Cave Digging at Bialla Vineyards


Now that you have heard what goes into digging into the side of hill to construct a wine cave, join us for Part 2, as Dave Provost and Brian Simmons from Bacchus Caves take us to visit one of their completed projects, and talk with owner Vito Bialla of Bialla Vineyards.

Although most wine caves are somewhat utilitarian, the Bialla Vineyards cave has the look, feel and comfort of a living space – yet still has plenty of room for barrel storage and a wine cellar.

More Information:

Bialla Vineyards:
Bacchus Caves:

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Show #136
(48:37 min 22 MB)









7 Responses to “Cave Digging at Bialla Vineyards”

  1. 1 Greg Sloane Mar 14th, 2007 at 8:06 am

    Love this podcast. I think its time I built a cellar under my hi rise in New York =-). Thanks for doing the video it adds a lo to this type of podcast.


  2. 2 J Apr 7th, 2007 at 4:18 am

    I’m surprised there haven’t been more comments on this episode. While Mr. Bialla seems like a generous man and a true wine lover, I continue to have a problem with his “business model”:
    – Rich business man sets aside a large chunk of his wealth to take the wine world by storm.
    – Hire “the best” of everything, give them a “blank check” to plant the best vineyards, buy the best barrels, and make the best juice.
    – Sprinkle innuendos about Robert Parker ratings and gratuitous comparisons with other top California labels. Bonus points for name-dropping “Screaming Eagle”.
    – Flat out state that your winery’s goal is become the next “cult” wine that is only obtainable from a mailing list, all the while claiming to be the great democratizer by “only” charging $80 a bottle.

    Doesn’t it all just seem a bit formulaic? Making good wine is one thing, but to approach it in such a cold, calculated manner is frankly quite off-putting. It seems a lot of these rich guys-cum-Napa Valley vintners are forgetting that winemaking is as much artform as science. It troubles me that when asked, Mr. Bialla had great difficulty in even describing what his wine is all about. After much prodding, he finally offers some rather generic statements that can frankly describe any number of labels currently on the market. And if I were in Mr. Bialla’s place, committing a large chunk of my capital on such a risky endeavor, I would take the time to learn things like what kind of barrels my wines are being aged in. But I guess that’s the era we live in. When a rich guy drives a Ferrari or buys a Picasso, nobody seems to care if he can’t tell you why those objects are so valuable (except the true auto enthusiasts and art lovers of the world). In this case, somebody throws money at a winery and expects to put out the next Screaming Eagle — in the same way you throw a seed in the ground and have a tomato plant in a few weeks. And nobody bats an eye when he can’t even tell you what makes his wine so special.. except, perhaps, the true wine lovers of the world.

    I have no problem with rich guys building wineries. In fact, I’d love to do it one day as well. I just don’t think you should approach winemaking in such a transparently calculated way. Dig around in that cave and I’m sure you’ll find a Powerpoint presentation with a business plan, exit strategy and all. An IPO can’t be very far away.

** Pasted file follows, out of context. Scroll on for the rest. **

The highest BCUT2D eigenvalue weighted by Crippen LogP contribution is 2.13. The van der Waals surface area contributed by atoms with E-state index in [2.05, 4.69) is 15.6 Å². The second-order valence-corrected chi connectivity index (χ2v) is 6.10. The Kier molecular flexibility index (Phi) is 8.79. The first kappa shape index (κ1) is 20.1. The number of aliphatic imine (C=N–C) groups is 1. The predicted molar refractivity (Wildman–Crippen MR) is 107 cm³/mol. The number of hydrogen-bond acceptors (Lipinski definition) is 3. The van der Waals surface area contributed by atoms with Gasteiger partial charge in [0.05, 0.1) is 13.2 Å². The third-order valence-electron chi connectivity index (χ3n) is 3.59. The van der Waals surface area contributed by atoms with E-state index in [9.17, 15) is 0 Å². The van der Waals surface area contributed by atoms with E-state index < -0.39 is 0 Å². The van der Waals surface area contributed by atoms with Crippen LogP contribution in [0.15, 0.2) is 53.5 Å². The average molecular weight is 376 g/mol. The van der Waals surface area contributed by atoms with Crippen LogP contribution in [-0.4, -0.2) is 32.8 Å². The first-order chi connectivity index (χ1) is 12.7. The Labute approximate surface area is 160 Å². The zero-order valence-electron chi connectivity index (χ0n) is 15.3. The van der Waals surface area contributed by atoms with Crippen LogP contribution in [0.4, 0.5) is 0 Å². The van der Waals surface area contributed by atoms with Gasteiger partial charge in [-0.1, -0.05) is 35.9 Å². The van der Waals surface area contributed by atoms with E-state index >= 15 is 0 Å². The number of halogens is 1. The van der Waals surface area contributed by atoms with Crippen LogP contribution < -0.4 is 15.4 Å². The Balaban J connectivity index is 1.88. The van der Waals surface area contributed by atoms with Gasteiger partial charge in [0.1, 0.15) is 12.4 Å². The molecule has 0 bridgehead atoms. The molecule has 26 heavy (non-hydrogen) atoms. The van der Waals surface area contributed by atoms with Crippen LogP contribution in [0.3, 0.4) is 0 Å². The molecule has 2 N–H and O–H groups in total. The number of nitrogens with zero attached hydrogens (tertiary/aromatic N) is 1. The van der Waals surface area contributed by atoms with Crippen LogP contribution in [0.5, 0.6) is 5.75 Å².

3. 3 J Apr 7th, 2007 at 4:38 am

    And as a follow-up to my previous post, I think this also highlights a growing problem with the Grape Radio format. On the one hand, you guys profile intensely passionate, hands-on, artisinal types of producers like Greg Brewer and Brian Loring. And the next week, you guys will do something like this show. Of course, it all falls under the category of wine, and wine lovers (like myself) eat it up. But you have to admit that on this topic — and many others — your show is effectively showing two sides of a particular issue or debate.

    The problem I have is that you guys don’t take a stand on these issues — as if you don’t have an opinion. And certainly, that’s the best approach if you want to put out a show that touches as many corners of the wine world as possible (and reaches out to the most number of listeners out there). But you guys really have to drop all the giddiness — that whole wide-eyed “I can’t believe I’m actually here talking to this guy” spiel that pops up all to frequently. Winemakers and other wine professionals benefit tremendously from gaining access to your audience. I think it’s your responsibility to facilitate that access in a far more professional manner than you currently do. I offer this criticism because I don’t think the development in your interviewing skills are keeping pace with the growing profile of Grape Radio in the wine world, and it would help the show tremendously if they did.

  4. 4 NSM Jun 6th, 2008 at 12:51 am

    Just a quick one here: isn’t building a cave directly under your vines a pretty silly idea? I mean, it looks great and all but some vines have roots stretching down 30 or 40 feet… I can’t see the fruit from the vines directly overhead being up to much, and all that concrete can’t be too good for the soil either.

  5. 5 K. Waters Apr 15th, 2009 at 1:38 pm

    This is my first time to this site and my first time of hearing about wine caves. I did enjoy the pictures and the radio podcast. Very personable. I thought the wine cave itself was amazing, though like the other reader I wonder about the grape vines that are growing above the concrete and need room for their roots. You were talking of dinners and etc down in the cave, my question is what of the coldness of the cave?

  6. 6 GrapeRadio Bunch Apr 15th, 2009 at 1:43 pm

    K – temperature ought to be 55’ish fahrenheit.


  7. 7 Grape Vines Sep 29th, 2009 at 1:31 pm

    This looks really nice. The perfect place to drink some red on a hot summer day.

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